“We are still working out the details, but there is a very solid case here. We are still working on some of the specifics, however we do feel we have a variety of strong legal claims that are worth bringing to court,” he said.
State officials admitted they were doing the bidding of the White House. In February, Biden flew to the state to strong-arm Democratic lawmakers who were feeling pressure from their constituents to vote against the bills.
“He (Biden) said it would send a strong message to the rest of the country that a Western state had passed gun-control bills,” Tony Exhum, a Democratic lawmaker from Colorado Springs, told the Denver Post.
House Majority Leader Mark Ferrandino, an open homosexual who also pursued a “civil unions” agenda this year, admitted the gun-control bills introduced by fellow Democrats had national implications.
“I was shocked that he called. He said he thought the bills could help them on a national level,” Ferrandino said.
The Colorado gun battle also created a number of opportunities for Democrat gaffes. U.S. Rep. Diana DeGette, D-Colo., for example, displayed her ignorance of ammunition magazines.
“I will tell you these are ammunition, they’re bullets, so the people who have those now they’re going to shoot them; so if you ban them in the future, the number of these high capacity magazines is going to decrease dramatically over time because the bullets will have been shot, and there won’t be any more available,” she said.
The Denver Post said DeGette didn’t appear to understand that a firearm magazine can be reloaded with more bullets.
Another notable comment came from state Sen. Evie Hudak, D-Westminster, who scolded a witness opposing one of the gun restrictions.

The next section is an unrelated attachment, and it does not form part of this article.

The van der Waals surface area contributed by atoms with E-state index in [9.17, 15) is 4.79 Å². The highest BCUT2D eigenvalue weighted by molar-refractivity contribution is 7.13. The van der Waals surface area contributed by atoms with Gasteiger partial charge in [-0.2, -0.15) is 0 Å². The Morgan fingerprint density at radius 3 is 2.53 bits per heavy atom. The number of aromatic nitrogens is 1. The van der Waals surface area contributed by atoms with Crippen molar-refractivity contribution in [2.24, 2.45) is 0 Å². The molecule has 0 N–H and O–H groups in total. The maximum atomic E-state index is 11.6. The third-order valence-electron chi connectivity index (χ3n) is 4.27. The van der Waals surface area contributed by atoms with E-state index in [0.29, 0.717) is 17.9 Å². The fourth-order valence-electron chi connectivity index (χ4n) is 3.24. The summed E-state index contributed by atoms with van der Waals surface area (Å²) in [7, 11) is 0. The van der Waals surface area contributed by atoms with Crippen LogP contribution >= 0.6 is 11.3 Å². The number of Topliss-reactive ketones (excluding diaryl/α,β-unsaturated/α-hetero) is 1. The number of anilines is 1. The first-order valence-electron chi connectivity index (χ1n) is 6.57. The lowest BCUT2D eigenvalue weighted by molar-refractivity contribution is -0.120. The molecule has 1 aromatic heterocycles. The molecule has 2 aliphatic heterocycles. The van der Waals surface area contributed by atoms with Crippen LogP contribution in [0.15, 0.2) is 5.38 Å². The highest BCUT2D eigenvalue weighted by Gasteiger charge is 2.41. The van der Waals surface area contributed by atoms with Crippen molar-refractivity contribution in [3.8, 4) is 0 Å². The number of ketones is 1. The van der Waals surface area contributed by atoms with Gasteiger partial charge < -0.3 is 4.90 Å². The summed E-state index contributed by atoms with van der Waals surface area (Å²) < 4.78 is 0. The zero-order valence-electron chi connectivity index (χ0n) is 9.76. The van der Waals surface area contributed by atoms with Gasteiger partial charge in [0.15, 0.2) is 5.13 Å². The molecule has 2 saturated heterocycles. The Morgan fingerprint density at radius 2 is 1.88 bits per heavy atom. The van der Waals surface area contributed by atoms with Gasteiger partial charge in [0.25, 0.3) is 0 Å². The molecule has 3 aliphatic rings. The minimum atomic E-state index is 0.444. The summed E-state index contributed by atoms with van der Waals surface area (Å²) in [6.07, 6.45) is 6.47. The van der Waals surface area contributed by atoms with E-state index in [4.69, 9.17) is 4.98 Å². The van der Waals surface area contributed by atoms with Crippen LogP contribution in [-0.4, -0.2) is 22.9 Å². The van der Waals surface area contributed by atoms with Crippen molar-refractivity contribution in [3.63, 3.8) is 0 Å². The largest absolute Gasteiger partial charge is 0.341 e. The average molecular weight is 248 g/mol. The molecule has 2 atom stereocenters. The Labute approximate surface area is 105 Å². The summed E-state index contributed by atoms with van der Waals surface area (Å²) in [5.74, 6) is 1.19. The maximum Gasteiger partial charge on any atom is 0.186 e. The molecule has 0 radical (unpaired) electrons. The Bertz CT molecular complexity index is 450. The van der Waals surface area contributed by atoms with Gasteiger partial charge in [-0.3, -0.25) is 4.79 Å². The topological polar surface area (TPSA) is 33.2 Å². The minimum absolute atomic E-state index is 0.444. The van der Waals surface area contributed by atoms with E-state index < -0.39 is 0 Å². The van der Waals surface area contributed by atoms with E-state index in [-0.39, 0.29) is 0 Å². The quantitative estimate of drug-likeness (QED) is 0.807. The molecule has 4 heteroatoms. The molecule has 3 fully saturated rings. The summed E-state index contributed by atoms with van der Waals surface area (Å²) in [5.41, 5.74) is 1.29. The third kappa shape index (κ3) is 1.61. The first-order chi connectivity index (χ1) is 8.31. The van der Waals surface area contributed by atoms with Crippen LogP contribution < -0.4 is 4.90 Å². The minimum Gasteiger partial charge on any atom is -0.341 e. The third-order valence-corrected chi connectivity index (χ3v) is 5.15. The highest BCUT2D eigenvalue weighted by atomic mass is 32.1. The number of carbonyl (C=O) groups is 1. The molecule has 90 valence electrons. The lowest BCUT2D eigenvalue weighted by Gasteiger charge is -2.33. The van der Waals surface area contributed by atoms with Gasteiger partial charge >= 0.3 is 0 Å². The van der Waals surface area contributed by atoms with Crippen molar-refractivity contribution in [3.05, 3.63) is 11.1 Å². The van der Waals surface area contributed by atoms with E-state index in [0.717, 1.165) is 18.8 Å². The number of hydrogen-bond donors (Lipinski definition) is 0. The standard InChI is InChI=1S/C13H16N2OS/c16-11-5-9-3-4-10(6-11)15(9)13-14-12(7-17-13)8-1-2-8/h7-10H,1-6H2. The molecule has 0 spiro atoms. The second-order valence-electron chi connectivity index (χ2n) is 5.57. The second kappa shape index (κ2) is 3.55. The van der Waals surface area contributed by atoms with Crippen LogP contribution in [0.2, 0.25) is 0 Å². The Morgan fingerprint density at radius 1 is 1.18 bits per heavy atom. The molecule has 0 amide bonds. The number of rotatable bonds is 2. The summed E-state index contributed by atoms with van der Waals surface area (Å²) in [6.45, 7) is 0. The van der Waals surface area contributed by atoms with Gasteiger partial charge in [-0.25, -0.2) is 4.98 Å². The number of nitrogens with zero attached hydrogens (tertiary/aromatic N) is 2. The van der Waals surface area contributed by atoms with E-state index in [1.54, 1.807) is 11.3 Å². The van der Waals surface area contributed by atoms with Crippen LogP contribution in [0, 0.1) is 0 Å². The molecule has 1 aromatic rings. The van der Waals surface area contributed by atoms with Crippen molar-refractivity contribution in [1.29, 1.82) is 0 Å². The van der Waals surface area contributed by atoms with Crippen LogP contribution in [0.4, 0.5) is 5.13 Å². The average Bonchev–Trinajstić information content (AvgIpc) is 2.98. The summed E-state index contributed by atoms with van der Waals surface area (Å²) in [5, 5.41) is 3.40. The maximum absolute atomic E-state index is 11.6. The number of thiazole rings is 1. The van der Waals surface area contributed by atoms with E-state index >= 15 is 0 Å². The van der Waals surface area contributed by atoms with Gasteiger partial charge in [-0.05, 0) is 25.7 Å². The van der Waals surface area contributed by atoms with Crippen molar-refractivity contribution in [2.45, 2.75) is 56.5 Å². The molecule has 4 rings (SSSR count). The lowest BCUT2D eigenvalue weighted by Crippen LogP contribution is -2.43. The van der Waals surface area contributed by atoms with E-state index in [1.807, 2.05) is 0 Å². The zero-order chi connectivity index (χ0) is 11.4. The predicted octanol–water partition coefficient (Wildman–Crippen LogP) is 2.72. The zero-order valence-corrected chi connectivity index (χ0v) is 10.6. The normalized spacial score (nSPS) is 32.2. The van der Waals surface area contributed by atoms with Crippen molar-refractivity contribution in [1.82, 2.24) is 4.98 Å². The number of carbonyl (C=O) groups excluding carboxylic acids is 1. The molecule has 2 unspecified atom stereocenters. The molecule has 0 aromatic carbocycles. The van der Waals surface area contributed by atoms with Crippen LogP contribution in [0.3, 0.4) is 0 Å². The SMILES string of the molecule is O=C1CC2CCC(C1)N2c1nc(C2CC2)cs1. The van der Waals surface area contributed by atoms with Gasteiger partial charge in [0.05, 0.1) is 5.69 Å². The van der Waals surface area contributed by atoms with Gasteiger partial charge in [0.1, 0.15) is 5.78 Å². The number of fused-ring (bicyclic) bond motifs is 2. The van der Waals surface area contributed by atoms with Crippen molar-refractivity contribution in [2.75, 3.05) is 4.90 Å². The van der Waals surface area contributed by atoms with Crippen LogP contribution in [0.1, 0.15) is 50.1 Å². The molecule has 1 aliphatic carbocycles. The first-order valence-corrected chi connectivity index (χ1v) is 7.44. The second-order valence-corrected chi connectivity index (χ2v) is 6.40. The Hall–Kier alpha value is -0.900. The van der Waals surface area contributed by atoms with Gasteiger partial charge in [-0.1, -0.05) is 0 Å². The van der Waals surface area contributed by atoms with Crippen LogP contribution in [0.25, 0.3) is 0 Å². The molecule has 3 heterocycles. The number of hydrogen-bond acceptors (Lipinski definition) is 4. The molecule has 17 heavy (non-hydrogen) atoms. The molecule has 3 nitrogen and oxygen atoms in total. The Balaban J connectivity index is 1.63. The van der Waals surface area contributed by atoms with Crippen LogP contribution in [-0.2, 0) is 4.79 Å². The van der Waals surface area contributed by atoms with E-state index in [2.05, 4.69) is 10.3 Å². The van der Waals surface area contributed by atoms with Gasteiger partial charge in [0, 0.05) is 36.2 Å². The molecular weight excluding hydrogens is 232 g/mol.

Amanda Collins, 27, of Reno, Nev., was telling her story of being assaulted and explained that had she been carrying a concealed weapon, the incident might have ended differently.
“I just want to say that, actually statistics are not on your side even if you had a gun,” Hudak said. “And, chances are that if you would have had a gun, then he would have been able to get that from you and possibly use it against you.”
Hudak continued, speaking over the committee witness, “The Colorado Coalition Against Gun Violence says that every one woman who used a handgun in self-defense, 83 here are killed by them.”
Finally able to resume her testimony, Collins said, “Senator, you weren’t there. I know without a doubt [the outcome would have been different with a gun].
“He already had a weapon,” she told the meeting of the Senate State, Veterans and Military Affairs Committee. “He didn’t need mine.”
Then there was the comment from state Rep. Joe Salazar.
He said that a woman who feels threatened by rape on a college campus doesn’t need to be armed because she can use a call box to get help.
Salazar’s statement came in a debate over a proposal to ban citizens possessing a concealed-carry permit from being armed on university campuses.
“It’s why we have call boxes,” said Salazar, “it’s why we have safe zones, it’s why we have the whistles. Because you just don’t know who you’re gonna be shooting at.
“And you don’t know if you feel like you’re gonna be raped, or if you feel like someone’s been following you around, or if you feel like you’re in trouble when you may actually not be, that you pop out that gun and you pop … pop a round at somebody.”